Are cheetahs suitable for hunting in groups

Cheetahs: Protected areas offer limited protection

Cheetahs are incredibly fast, there is no faster animal on land. This is what the spotted big cats have specialized in in the course of evolution - so highly specialized that other things become a problem. This is also the reason why cheetahs are not necessarily in good hands in protected areas.

In a world where habitats are dwindling faster than you can see and in which we have to fear for impressive species such as elephants, lions and rhinos - in this world protected areas are one of the most important achievements. Without them, many animals and plants would no longer exist today.But as important as protected areas are for most species, pure conservation area work does not go far enough to save cheetahs.

Cheetahs: K.o. after the sprint

Cheetahs are extremely successful hunters. Your tactic is to sprint quickly. They can accelerate to almost 100 kilometers per hour within three seconds. The entire body is adapted to this and is more reminiscent of that of a greyhound than a cat. Cheetahs are narrow, long-legged and light.But the enormous speeds cost a lot of strength. If a cheetah kills an animal after a sprint - preferably small antelope species - it does not eat immediately. He lacks the breath for this. First, the exhausted cheetah has to rest for about half an hour. During this time, however, he runs the risk that stronger predators will dispute his prey.And not only that.

Danger to your prey and your own life

The cheetah has a chance in combat against very few of its food competitors. It is not only much lighter and therefore weaker than, for example, lions, spotted hyenas and leopards. Its teeth are also the smallest among the big cats: in order to be able to absorb more oxygen during fast hunting and then to better regulate body temperature, cheetahs have greatly widened nasal passages.These take up a lot of space in the skull. Their physical inferiority makes the spotted predators themselves, and especially their young, easy prey.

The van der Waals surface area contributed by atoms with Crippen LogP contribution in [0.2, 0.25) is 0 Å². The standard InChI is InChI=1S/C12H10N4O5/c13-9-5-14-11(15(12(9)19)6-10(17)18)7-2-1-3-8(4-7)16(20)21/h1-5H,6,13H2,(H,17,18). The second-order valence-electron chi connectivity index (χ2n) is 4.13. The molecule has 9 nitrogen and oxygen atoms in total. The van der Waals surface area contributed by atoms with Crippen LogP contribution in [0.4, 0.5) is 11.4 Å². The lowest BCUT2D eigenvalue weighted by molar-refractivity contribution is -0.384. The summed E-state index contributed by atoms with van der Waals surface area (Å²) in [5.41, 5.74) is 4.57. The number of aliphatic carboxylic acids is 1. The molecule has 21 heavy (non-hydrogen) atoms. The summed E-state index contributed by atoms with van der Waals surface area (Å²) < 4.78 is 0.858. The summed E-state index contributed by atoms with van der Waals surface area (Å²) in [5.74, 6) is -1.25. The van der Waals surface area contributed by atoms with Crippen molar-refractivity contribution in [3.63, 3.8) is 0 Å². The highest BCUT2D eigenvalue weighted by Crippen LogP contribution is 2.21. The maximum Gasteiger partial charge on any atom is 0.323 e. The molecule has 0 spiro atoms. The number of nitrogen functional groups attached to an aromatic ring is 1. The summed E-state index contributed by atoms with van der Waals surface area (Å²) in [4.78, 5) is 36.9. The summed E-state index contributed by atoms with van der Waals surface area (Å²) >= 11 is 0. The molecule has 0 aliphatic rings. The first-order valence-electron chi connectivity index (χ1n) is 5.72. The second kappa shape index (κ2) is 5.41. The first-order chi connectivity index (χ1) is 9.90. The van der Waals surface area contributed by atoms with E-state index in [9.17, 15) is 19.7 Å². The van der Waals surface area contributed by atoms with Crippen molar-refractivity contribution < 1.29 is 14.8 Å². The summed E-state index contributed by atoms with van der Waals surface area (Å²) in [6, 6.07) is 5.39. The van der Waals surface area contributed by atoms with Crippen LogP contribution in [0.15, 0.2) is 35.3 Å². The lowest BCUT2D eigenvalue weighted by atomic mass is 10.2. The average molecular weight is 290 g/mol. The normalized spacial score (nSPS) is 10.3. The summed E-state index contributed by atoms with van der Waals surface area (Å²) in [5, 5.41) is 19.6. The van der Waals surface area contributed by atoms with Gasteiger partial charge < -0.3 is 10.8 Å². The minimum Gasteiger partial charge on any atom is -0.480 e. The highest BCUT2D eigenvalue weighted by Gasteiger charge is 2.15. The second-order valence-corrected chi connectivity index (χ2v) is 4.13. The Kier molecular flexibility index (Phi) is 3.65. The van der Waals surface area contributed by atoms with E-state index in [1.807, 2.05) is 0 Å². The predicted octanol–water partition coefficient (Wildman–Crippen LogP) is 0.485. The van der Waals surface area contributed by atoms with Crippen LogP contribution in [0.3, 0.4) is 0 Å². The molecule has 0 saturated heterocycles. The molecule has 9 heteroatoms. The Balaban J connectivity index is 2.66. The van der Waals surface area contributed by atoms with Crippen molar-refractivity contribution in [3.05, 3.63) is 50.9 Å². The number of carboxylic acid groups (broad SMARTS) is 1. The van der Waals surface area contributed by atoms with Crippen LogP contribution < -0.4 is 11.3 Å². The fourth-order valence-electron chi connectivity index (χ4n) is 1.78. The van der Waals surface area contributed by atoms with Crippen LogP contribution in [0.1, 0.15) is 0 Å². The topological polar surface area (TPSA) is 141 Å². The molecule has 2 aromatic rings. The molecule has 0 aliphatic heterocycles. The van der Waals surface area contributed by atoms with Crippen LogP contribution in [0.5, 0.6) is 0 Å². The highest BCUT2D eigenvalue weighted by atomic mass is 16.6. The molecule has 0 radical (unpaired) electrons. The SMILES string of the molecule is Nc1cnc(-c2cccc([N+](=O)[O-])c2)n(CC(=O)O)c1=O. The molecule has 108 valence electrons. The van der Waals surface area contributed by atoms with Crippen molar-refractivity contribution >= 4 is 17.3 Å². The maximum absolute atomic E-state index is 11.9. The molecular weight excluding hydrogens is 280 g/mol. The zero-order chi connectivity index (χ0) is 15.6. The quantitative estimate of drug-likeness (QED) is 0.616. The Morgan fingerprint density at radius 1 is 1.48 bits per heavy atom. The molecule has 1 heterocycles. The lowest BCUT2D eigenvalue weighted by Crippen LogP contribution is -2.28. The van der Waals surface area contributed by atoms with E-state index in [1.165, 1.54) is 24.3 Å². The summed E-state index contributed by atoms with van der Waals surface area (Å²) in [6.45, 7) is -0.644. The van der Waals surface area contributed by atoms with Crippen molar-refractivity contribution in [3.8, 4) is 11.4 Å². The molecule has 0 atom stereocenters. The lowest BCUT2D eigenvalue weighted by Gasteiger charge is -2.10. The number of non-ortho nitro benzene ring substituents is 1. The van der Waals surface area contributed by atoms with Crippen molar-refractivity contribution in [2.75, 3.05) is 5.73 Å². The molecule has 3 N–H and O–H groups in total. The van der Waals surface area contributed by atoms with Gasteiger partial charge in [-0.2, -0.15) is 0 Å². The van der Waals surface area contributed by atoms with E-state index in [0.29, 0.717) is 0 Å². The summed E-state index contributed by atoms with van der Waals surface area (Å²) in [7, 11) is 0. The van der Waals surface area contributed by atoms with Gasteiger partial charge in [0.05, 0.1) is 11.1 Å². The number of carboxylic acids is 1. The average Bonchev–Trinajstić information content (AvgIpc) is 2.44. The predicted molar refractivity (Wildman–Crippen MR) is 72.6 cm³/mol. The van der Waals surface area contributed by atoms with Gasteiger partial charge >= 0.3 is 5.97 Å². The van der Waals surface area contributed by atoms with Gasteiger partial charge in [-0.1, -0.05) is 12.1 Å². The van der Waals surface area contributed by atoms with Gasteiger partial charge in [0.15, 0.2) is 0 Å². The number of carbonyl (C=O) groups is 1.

Most of the remaining cheetahs now live on large farmland areasthat line up in the savannah of southern Africa. Not without reason: their worst enemies, lions and spotted hyenas, have already been exterminated here. In protected areas, however, these enemies accumulate and with them the danger, if not one's own life, at least of losing food.A maximum of ten percent of the cheetah's habitats are now in national parks and only extremely large protected areas are suitable at all. Because the fast big cats need a lot of space, they are among the animals with the largest roaming areas on earth. Despite the presence of lions and spotted hyenas, very extensive protected areas can be an important refuge for the cheetahs. But their number will remain limited by the competition.That is why the endangered species has to be protected where it is: on the land of the Namibian cattle farmers.

The WWF supports an extraordinary conservation project in Namibiawhich, through research, information and awareness-raising work, protects the cheetahs on the farmland from being exterminated here, like their competitors.

Defuse the conflict between humans and animals and protect the cheetahs!

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